By Al Hartmann

The Attacker’s Advantage

Legacy security endpoint vendors have a tough life.  Even though they can identify countless varieties of malware and work very hard on things like antivirus, they’re always getting surprised and criticized for missing zero-day exploits and not having the right version of their software on the enterprise client to stop even old malware.

It’s kind of unfair, because the attacker has such an advantage, being able to dream up an exploit at leisure, deploy it whenever they like, and the attacked entity is forced to figure out how to address the exploit ASAP.   The attacker ends up looking clever, and the defender, however quick and good they are, can only be slow and ineffective.

It isn’t much of an argument – attempts at sensitizing users to security concerns and training them to avoid clever attackers have failed.  I would love to hear from someone in a medium to large size enterprise that has figured how to train users to be attack-resistant.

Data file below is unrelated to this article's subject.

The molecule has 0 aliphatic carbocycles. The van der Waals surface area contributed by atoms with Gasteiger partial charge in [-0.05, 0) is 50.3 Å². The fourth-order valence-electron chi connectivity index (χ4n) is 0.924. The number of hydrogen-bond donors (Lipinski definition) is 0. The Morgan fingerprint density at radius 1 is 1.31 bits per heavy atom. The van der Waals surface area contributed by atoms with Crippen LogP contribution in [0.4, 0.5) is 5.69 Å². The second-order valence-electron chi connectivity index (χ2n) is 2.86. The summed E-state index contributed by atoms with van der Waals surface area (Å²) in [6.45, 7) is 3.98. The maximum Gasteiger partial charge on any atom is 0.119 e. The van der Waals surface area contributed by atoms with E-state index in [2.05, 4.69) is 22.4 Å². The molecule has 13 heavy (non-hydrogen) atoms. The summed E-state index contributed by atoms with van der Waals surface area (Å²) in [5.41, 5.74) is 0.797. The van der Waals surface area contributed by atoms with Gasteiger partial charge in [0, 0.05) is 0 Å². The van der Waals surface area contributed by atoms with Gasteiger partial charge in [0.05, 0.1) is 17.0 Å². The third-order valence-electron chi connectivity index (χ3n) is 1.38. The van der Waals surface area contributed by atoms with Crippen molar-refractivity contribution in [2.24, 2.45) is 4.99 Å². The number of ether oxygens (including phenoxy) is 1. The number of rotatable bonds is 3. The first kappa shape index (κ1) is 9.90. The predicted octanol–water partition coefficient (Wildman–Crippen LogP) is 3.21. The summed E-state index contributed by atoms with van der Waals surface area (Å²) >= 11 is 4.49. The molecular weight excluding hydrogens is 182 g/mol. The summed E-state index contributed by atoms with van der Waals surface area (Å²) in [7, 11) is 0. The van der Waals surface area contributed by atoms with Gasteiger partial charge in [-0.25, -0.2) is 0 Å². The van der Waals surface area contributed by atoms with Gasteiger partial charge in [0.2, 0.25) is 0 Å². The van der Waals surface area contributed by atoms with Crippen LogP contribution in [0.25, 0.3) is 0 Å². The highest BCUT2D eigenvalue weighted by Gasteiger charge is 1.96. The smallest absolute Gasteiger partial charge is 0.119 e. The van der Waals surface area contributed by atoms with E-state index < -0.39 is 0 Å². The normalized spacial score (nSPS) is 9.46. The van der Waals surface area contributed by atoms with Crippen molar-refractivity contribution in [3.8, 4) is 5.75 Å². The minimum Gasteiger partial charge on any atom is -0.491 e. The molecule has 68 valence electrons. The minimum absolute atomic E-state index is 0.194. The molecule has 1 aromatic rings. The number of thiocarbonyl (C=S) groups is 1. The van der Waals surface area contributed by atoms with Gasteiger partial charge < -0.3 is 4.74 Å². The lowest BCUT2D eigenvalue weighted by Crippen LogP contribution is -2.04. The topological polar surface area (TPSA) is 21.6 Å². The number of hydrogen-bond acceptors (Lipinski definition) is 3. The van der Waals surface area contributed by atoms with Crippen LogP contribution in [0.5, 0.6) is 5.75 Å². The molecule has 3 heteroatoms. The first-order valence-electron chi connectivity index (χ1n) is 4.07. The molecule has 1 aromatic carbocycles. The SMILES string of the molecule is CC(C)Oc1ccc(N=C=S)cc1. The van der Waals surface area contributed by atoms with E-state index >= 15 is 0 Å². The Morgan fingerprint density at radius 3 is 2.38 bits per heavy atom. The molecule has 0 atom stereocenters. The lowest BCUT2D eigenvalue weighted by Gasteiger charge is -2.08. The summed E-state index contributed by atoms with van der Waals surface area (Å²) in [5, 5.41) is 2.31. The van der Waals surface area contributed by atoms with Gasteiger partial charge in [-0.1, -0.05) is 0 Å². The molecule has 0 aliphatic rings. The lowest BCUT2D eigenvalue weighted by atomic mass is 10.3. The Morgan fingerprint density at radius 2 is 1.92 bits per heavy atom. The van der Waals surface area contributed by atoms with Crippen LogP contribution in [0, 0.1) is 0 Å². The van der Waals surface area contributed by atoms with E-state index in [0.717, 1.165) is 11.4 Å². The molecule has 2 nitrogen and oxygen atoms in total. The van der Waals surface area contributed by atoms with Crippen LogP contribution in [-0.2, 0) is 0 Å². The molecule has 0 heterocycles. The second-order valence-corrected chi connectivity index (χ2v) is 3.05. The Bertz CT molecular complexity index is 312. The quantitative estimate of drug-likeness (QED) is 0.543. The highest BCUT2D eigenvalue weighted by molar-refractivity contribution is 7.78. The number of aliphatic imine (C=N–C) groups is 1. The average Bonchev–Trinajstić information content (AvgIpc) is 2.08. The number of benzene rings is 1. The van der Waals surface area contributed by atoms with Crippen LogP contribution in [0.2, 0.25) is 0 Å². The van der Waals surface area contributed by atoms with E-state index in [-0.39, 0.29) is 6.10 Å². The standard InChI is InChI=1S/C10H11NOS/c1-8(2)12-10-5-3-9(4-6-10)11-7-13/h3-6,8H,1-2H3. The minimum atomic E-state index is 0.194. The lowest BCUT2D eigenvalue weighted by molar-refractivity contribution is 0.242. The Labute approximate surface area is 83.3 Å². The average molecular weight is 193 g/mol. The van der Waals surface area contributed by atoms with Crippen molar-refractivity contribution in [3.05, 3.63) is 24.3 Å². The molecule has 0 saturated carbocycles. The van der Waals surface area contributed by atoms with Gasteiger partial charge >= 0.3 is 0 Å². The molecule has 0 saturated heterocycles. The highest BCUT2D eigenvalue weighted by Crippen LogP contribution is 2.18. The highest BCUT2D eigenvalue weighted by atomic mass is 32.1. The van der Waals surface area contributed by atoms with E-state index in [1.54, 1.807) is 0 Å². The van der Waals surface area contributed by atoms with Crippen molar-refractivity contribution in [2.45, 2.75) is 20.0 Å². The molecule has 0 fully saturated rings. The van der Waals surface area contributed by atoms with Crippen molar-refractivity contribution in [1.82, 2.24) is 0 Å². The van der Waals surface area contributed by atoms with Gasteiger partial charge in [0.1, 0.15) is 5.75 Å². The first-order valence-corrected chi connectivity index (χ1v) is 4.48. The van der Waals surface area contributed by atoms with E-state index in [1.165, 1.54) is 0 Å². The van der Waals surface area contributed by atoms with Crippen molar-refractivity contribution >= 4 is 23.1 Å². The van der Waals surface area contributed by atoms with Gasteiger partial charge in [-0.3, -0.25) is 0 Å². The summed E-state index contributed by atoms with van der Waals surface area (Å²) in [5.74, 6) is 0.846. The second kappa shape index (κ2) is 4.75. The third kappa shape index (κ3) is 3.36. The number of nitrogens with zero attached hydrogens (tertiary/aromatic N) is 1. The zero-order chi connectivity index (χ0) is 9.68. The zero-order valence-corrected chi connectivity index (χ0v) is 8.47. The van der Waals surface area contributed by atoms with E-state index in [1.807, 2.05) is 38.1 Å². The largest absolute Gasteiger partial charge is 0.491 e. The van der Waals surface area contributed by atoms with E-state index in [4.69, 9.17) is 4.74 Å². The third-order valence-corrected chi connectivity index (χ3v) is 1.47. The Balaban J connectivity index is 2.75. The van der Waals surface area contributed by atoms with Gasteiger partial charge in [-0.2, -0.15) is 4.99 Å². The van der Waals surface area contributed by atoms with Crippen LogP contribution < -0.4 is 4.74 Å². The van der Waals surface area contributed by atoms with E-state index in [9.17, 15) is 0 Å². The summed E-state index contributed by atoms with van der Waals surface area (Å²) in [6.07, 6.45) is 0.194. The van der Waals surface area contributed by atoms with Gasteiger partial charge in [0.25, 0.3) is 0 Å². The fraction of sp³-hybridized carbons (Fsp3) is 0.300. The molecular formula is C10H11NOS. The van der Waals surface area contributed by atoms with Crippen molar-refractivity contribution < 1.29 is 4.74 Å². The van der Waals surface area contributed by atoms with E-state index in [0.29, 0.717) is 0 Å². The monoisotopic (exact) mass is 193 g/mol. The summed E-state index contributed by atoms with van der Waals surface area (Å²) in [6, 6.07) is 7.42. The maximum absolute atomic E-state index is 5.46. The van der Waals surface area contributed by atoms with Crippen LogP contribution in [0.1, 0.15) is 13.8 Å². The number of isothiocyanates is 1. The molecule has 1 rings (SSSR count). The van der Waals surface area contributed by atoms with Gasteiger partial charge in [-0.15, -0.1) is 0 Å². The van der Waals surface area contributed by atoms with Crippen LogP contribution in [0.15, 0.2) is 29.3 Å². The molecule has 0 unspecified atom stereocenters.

What remains is attack-resilience.  However, it’s a game where “you can’t win and you can’t break even.”

What would it take to make the playing field fairer?  I believe it will take several next generation security technologies that don’t rely on looking for signatures of exploits to determine when something is wrong.  One great indicator something is wrong is that resources are used in anomalous ways at the enterprise client.

Check out Ziften’s new and non-traditional approach to help with enterprise client security  HERE

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